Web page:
Resources - Ecosystem Science
Monitoring, Education & Invasive Plant Management
Ecological research and monitoring, developing tools to assess landscape health, and effectively delivering scientific information are at the heart of the Ecosystem Science Project. Project staff collaborates with land management agencies to monitor ecosystems’ health and to contribute science for land management decisions. Sharing information to educate the public about ecosystem health is another focus of the project.
Ecosystem Monitoring in National Parks
Central to this project is our partnership with the National Park Service (NPS) Inventory and Monitoring Program, an NPS strategy to improve management through greater reliance on scientific information. Nationwide, 270 parks have been grouped into 32 networks. In the Sonoran Desert Network, we are collaborating with NPS to develop monitoring protocols for 25 environmental indicators to measure change at 10 parks in Arizona and one in New Mexico. We are working with other networks across the West to develop additional monitoring protocols such as land-use, land cover and demographics. The Sonoran Institute also facilitated workshops for the NPS Inventory and Monitoring Program focused on integrating research and monitoring information with natural resource management in parks, and on monitoring ecological response to climate change.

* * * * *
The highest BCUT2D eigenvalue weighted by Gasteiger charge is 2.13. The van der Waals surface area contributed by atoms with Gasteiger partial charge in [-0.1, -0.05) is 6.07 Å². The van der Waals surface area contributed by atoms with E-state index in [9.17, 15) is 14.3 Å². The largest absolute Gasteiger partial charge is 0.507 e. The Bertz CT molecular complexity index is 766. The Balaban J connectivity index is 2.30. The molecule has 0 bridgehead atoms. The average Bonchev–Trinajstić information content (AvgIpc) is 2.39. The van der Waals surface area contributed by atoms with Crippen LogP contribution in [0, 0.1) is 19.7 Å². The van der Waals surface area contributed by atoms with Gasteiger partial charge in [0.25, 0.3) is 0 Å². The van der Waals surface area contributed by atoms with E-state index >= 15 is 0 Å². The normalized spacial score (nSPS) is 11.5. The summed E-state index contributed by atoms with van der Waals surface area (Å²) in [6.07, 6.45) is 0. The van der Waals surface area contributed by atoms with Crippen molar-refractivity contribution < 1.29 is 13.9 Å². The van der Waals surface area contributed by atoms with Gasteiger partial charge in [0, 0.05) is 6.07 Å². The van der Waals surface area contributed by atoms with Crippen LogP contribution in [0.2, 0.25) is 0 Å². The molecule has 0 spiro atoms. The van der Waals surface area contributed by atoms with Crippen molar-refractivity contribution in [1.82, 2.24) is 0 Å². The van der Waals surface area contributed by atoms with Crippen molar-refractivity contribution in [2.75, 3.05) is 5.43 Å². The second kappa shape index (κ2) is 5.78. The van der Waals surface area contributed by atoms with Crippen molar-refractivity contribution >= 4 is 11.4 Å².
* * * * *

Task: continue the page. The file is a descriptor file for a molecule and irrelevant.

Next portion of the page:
Science Communication & Education
New internet sites for storing, organizing and reporting information about science conducted in the National Park System is the result of a collaboration of the Sonoran Institute, 51 national park units in five NPS networks, three Cooperative Ecosystem Studies Units (CESUs), and five other nonprofit partners. The Greater Yellowstone Science Learning Center and the Learning Center of the American Southwest provide quick, easy access to the most current scientific information on natural and cultural resources found within their member parks.
Invasive Plant Management
Invasive species are the second most significant threat to biological diversity after direct habitat loss. In the Sonoran Desert, some of the most destructive invasive plants are grasses, which spread easily and can introduce and carry fire through the desert. Fire can destroy cactus forests and convert native desert ecosystems to non-native grasslands. The Institute’s invasive plant management work reduces the impact of non-native, invasive plants on the Sonoran Desert through collaborative action combined with technical tools to map their spread, resulting in more efficient and effective management of invasive species.
In response to the buffelgrass invasion threatening to transform natural and urban areas in the Sonoran Desert, a series of trainings on buffelgrass was hosted by Pima County, University of Arizona, and Sonoran Institute. On April 7, 2011 participants from the U.S. Forest Service, U.S. Air Force, Arizona Department of Transportation, University of Arizona, and Sonoran Desert Weedwackers learned about the consequences of buffelgrass invasion and how to control and monitor buffelgrass. The training, consisting of classroom and field instruction, provided participants with a hands-on opportunity to monitor and pull buffelgrass.
As part of our collaboration with the NPS Sonoran Desert Network, we developed a vegetation and soils monitoring protocol. Our first reports based on the protocol focuses on Fort Bowie National Historic Site in southeastern Arizona and Gila Cliff Dwellings National Monument in western New Mexico.